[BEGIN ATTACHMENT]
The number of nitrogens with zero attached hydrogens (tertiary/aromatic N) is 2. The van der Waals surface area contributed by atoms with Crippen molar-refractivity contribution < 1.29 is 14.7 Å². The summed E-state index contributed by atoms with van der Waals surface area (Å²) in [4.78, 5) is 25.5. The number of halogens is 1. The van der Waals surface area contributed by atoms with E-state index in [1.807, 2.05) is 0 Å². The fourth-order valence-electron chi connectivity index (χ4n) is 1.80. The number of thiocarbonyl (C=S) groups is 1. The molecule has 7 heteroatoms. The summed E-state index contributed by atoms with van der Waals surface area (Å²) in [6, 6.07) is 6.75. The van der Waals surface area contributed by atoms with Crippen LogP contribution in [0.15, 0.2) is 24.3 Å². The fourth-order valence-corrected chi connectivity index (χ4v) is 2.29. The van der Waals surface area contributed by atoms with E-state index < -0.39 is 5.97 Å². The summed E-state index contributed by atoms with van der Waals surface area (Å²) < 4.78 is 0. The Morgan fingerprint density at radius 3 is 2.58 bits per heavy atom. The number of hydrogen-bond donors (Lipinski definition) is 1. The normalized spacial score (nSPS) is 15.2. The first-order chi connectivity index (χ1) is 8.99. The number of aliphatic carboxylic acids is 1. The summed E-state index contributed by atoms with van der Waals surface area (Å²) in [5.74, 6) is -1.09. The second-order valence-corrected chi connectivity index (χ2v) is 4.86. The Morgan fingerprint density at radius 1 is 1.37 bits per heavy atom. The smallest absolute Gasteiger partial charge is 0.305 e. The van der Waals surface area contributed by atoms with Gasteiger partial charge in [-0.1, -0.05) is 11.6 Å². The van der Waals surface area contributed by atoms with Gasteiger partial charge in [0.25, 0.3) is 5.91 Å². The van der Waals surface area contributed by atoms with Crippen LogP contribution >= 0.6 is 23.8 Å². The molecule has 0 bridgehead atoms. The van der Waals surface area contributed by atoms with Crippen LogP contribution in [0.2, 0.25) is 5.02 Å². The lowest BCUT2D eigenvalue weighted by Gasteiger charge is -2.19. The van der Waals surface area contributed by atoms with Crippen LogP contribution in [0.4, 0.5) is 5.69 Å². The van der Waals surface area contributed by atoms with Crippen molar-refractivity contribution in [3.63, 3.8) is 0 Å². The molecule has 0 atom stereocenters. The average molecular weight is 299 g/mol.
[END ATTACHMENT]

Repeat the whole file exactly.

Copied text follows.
The number of nitrogens with zero attached hydrogens (tertiary/aromatic N) is 2. The van der Waals surface area contributed by atoms with Crippen molar-refractivity contribution < 1.29 is 14.7 Å². The summed E-state index contributed by atoms with van der Waals surface area (Å²) in [4.78, 5) is 25.5. The number of halogens is 1. The van der Waals surface area contributed by atoms with E-state index in [1.807, 2.05) is 0 Å². The fourth-order valence-electron chi connectivity index (χ4n) is 1.80. The number of thiocarbonyl (C=S) groups is 1. The molecule has 7 heteroatoms. The summed E-state index contributed by atoms with van der Waals surface area (Å²) in [6, 6.07) is 6.75. The van der Waals surface area contributed by atoms with Crippen LogP contribution in [0.15, 0.2) is 24.3 Å². The fourth-order valence-corrected chi connectivity index (χ4v) is 2.29. The van der Waals surface area contributed by atoms with E-state index < -0.39 is 5.97 Å². The summed E-state index contributed by atoms with van der Waals surface area (Å²) < 4.78 is 0. The Morgan fingerprint density at radius 3 is 2.58 bits per heavy atom. The number of hydrogen-bond donors (Lipinski definition) is 1. The normalized spacial score (nSPS) is 15.2. The first-order chi connectivity index (χ1) is 8.99. The number of aliphatic carboxylic acids is 1. The summed E-state index contributed by atoms with van der Waals surface area (Å²) in [5.74, 6) is -1.09. The second-order valence-corrected chi connectivity index (χ2v) is 4.86. The Morgan fingerprint density at radius 1 is 1.37 bits per heavy atom. The smallest absolute Gasteiger partial charge is 0.305 e. The van der Waals surface area contributed by atoms with Gasteiger partial charge in [-0.1, -0.05) is 11.6 Å². The van der Waals surface area contributed by atoms with Gasteiger partial charge in [0.25, 0.3) is 5.91 Å². The van der Waals surface area contributed by atoms with Crippen LogP contribution >= 0.6 is 23.8 Å². The molecule has 0 bridgehead atoms. The van der Waals surface area contributed by atoms with Crippen LogP contribution in [0.2, 0.25) is 5.02 Å². The lowest BCUT2D eigenvalue weighted by Gasteiger charge is -2.19. The van der Waals surface area contributed by atoms with Crippen LogP contribution in [0.4, 0.5) is 5.69 Å². The van der Waals surface area contributed by atoms with Crippen molar-refractivity contribution in [3.63, 3.8) is 0 Å². The molecule has 0 atom stereocenters. The average molecular weight is 299 g/mol.